You’ll learn how rigorous prioritisation let us release our product earlier and use the feedback and revenue this generated to build a product that best met the needs of our customers.
To see how reducing risk with Agile prioritisation can produce better products faster, we’re looking at a first-impression user-testing service called IntuitionHQ. Back in 2011, Boost produced the IntuitionHQ iPad application to support the award-winning IntuitionHQ software as a service application.
The goal of this project was to get a product to market as quickly as possible. We wanted to capture the application name ‘usability’ in the App Store and be the first native usability testing application on iOS devices. IntuitionHQ wasn’t our core business so it wasn’t something we wanted to invest a great deal of time on.
Our first step was to run a user story mapping workshop to gather requirements. In this workshop, we gathered a large number of potential features. We prioritised them on the basis of value to users and drew an arbitrary line at what we perceived to be the smallest amount of functionality that would offer value to users (the minimum viable product or MVP).
Although the team had an idea of the minimum features needed for the app to be valuable, the backlog of these features was still strictly prioritised so that the team was always working on the feature that, at the time, offered the most value.
The power of the inspect and adapt cycle
We inspected the output of the team regularly, and once two-thirds of the MVP was completed, the product offered enough value to users to be released.
It was something of an ‘ah-ha moment’ for us. We had been working for a number of weeks on the product. Right from the start we had the app running on the iPad. In the very first iteration all you could do was log in; after the second iteration you could log in and see a list of projects; and then by the third, you could log in, see a list of projects, choose a project and collect clicks. So the app started to build, bit by bit.
One day I was sitting at my desk and Mike (our designer) came over. He said “Hey, have a look at this. I think it’s enough to launch!”. We sat down and went through the functionality. It was definitely minimal, and it was good. We agreed that as the app was now, we could use it and it would be valuable. We stopped work on the story that was in progress, wrote a number of new stories around submission to the App store, prioritised those and started a new sprint (Scrum iteration). Two weeks later we were in the App Store.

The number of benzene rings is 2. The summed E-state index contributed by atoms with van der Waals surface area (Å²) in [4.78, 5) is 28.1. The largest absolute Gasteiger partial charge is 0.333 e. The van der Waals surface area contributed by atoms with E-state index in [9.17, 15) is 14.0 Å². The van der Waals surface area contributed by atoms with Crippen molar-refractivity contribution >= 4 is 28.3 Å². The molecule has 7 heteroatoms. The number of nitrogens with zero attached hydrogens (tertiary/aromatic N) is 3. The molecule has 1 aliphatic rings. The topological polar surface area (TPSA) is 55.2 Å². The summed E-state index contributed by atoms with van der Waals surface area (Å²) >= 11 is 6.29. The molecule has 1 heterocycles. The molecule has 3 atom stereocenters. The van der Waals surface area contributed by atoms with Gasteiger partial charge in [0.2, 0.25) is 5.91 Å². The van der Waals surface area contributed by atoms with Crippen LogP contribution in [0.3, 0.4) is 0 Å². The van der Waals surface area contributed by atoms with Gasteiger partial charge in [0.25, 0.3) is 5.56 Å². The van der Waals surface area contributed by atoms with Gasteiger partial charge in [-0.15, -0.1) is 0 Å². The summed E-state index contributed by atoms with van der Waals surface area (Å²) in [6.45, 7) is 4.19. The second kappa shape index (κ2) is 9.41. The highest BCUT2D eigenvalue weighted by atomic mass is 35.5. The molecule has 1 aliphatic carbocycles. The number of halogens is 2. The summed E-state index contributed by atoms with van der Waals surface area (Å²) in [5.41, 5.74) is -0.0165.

The product immediately started generating revenue, which in turn supported further development.
How did reducing risk with Agile prioritisation help?
By working on the highest priority features, we reduced the risk of cost overruns. The product started generating a return on investment 30% earlier than we had anticipated.
An additional benefit of getting to the MVP earlier was that the team now had the capacity to take the app through the App Store submission process, something we hadn’t done before. This uncovered unanticipated delays with the submission process. The team took the opportunity to continue to add functionality which was released as an update soon after the app’s initial release.
Once the application was in customers’ hands, we started to receive additional feedback on the features that were useful, what users would like to see in future versions and a small number of defects.
We were able to address the defects within the resource originally allocated to the project. We then re-prioritised new features based on the feedback we were receiving from our users, increasing the value of the application.
It was only by strictly prioritising the work that we were able to achieve this. Otherwise we would have spent time and energy on features that were not critical and taken longer to build the minimally viable features of our product.
Getting the benefits of reducing risk with Agile prioritisation
If you have limited time and resource, focus on your top priorities to get the highest value quickly. You may be surprised how few features you need to release for your product to be valuable.